A regular expression (also known as a regexp or regex)
describes a textual pattern. Ruby’s
Regexp class[*] implements regular expressions, and both
String define pattern matching methods and
operators. Like most languages that support regular expressions, Ruby’s
Regexp syntax follows closely (but
not precisely) the syntax of Perl 5.
Regular expression literals are delimited by forward slash characters:
/Ruby?/ # Matches the text "Rub" followed by an optional "y"
The closing slash character isn’t a true delimiter because a regular expression literal may be followed by one or more optional flag characters that specify additional information about the how pattern matching is to be done. For example:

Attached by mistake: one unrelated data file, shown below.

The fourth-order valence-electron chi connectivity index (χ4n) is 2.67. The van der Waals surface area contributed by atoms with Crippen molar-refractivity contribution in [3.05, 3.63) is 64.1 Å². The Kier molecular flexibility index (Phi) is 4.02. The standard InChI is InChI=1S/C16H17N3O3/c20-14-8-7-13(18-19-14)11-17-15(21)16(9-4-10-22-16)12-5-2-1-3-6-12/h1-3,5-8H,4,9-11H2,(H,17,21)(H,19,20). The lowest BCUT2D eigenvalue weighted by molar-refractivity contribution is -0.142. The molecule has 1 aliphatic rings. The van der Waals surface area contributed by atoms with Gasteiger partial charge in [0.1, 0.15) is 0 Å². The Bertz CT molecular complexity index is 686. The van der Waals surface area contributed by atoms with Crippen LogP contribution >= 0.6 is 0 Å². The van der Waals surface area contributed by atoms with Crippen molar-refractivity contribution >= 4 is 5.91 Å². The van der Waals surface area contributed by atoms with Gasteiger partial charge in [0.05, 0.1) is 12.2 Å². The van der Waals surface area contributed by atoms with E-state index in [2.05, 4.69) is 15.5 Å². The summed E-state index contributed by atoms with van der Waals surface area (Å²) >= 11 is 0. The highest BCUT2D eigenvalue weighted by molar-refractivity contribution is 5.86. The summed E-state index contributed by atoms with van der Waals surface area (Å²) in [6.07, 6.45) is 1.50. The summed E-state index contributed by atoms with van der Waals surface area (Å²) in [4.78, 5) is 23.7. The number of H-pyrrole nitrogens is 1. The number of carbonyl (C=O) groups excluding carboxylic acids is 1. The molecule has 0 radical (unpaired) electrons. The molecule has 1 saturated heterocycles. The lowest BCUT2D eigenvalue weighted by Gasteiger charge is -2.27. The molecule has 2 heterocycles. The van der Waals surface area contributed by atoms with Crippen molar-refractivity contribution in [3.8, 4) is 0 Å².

/ruby?/i # Case-insensitive: matches "ruby" or "RUB", etc. /./mu # Matches Unicode characters in Multiline mode
The allowed modifier characters are shown in Table 9-1.
Table 9-1. Regular expression modifier characters
|Ignore case when matching text.|
|The pattern is to be matched against multiline text, so
treat newline as an ordinary character: allow |
|Extended syntax: allow whitespace and comments in regexp.|
Interpret the regexp as Unicode (UTF-8), EUC, SJIS, or ASCII. If none of these modifiers is specified, the regular expression is assumed to use the source encoding.
Like string literals delimited with
%Q, Ruby ...